BRAINTREE, Mass. (CNS) — There are plenty of ways to learn about different vocations.

People interested in the priesthood or religious life, or even the general idea of what it means to have a calling from God, can learn from any number of books, witness talks, and other resources.

But “Scivias,” a new video series written and produced by Father Michael Zimmerman, aims to provide something unique.

In this series, Father Zimmerman does not merely speak about his own journey or share reflections about vocation. He does both of those things, but he also articulates the difficult questions, struggles and insecurities that come up in discernment, and offers specific advice for how to pray and practice a good spiritual life during that process.

As he addresses these topics, the videos’ dynamic cinematography shows him visiting various Boston-area locations related to his personal interests and events in his life, providing clear images for the backdrop of his stories and reflections.

In an interview with The Pilot, the archdiocesan newspaper, Father Zimmerman said that one goal of the project is to be “incarnational.”

“That’s what I think is different about this series compared to other vocations resources out there, trying to make things very concrete and practical,” he said.

He conceived the idea for the project a year and a half ago, when he became the assistant director of the Boston Archdiocese’s Office of Vocations. He wanted to offer something more, not only for the people he was able to speak with personally, but also for the countless others he might never meet.

When the pandemic lockdown began, he said, “it suddenly became all the more pressing as a way to reach people, but also the questions people had became more timely,” as more people began to reflect on their purpose in life.

Father Zimmerman described the video series as “a guide to help somebody work through the questions related to discernment, the questions of what’s going on in my own heart, my fears, my desires. How do I sort all that out; how do I hear God’s voice?”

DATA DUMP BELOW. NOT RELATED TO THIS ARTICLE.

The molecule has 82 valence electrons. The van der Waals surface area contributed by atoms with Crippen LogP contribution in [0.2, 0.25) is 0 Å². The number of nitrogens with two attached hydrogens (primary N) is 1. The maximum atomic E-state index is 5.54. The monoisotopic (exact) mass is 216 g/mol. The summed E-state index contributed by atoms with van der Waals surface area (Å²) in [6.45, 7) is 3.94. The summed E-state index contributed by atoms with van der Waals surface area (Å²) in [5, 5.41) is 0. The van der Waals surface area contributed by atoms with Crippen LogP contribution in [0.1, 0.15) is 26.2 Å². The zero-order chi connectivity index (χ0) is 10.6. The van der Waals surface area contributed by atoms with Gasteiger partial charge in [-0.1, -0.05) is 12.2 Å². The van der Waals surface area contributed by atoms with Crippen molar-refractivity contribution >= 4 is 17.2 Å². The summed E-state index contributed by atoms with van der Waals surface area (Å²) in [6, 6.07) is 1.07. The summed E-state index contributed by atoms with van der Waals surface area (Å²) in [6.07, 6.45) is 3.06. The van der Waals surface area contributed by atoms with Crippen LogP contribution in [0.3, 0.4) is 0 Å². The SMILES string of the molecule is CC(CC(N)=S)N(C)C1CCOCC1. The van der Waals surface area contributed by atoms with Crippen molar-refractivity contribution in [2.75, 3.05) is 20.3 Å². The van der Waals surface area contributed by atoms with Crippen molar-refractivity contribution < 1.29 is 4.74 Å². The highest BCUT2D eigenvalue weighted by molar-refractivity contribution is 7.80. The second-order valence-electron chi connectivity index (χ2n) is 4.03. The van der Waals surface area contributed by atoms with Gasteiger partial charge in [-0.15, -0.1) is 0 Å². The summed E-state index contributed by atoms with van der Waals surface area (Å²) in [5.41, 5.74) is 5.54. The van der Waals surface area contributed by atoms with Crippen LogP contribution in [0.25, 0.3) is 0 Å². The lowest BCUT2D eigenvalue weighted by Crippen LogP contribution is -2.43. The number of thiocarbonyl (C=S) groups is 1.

“Scivias” takes its name from the title of a work by St. Hildegard von Bingen. It is derived from the Latin phrase “Sci vias Domini,” meaning “Know the Ways of the Lord.” Besides providing a fitting title, Father Zimmerman said St. Hildegard is also an inspiration for other aspects of the series — including the music, which includes some of her compositions.

“Scivias” premiered online April 13 through the Vocations Office’s Facebook page (@VocationsBoston) and YouTube channel (VocationsBoston). Episodes are currently being released every Tuesday and the series will eventually consist of 27 episodes, each three to five minutes long.

The series is split into three parts, moving from more universal aspects of vocation to the specific calling of the priesthood.

“I would say there’s something in there for everyone, regardless of whether somebody is discerning or they’re just trying to live their vocation out more fully,” Father Zimmerman said.

He said the first part of the series is about “gaining a better understanding of our heart.” This involves examining the “foundations” of one’s identity, as well as any insecurities related to it. To this end, three episodes focus on identifying one’s sense of self, hope of happiness and source of love.

“I would say these are topics that are essential for any Christian to grow in their faith, in learning to place our lives in God’s hands in a much more concrete, intentional way,” Father Zimmerman said.

“And that gives us the freedom to say yes to what he asks of us, because we begin to grow in our relationship with him,” he said. “We know that we can trust him and that he’s good and he loves us.”

The second part of the series is about understanding the idea of self-gift, “that my life is a gift meant to be given and my vocation is the way I’m called to do that,” he said.

The third part of the series will focus specifically on the call to the priesthood.

Father Zimmerman said his greatest concern is “to help people grow in holiness, to become great saints.” In that larger context, “along the way that will involve people pursuing their specific vocations with courage and generosity.”

“I think if people start watching the series they’ll definitely enjoy and get something out of it. So, keep us in your prayers, and we’ll be praying for everyone who watches it as well,” Father Zimmerman said.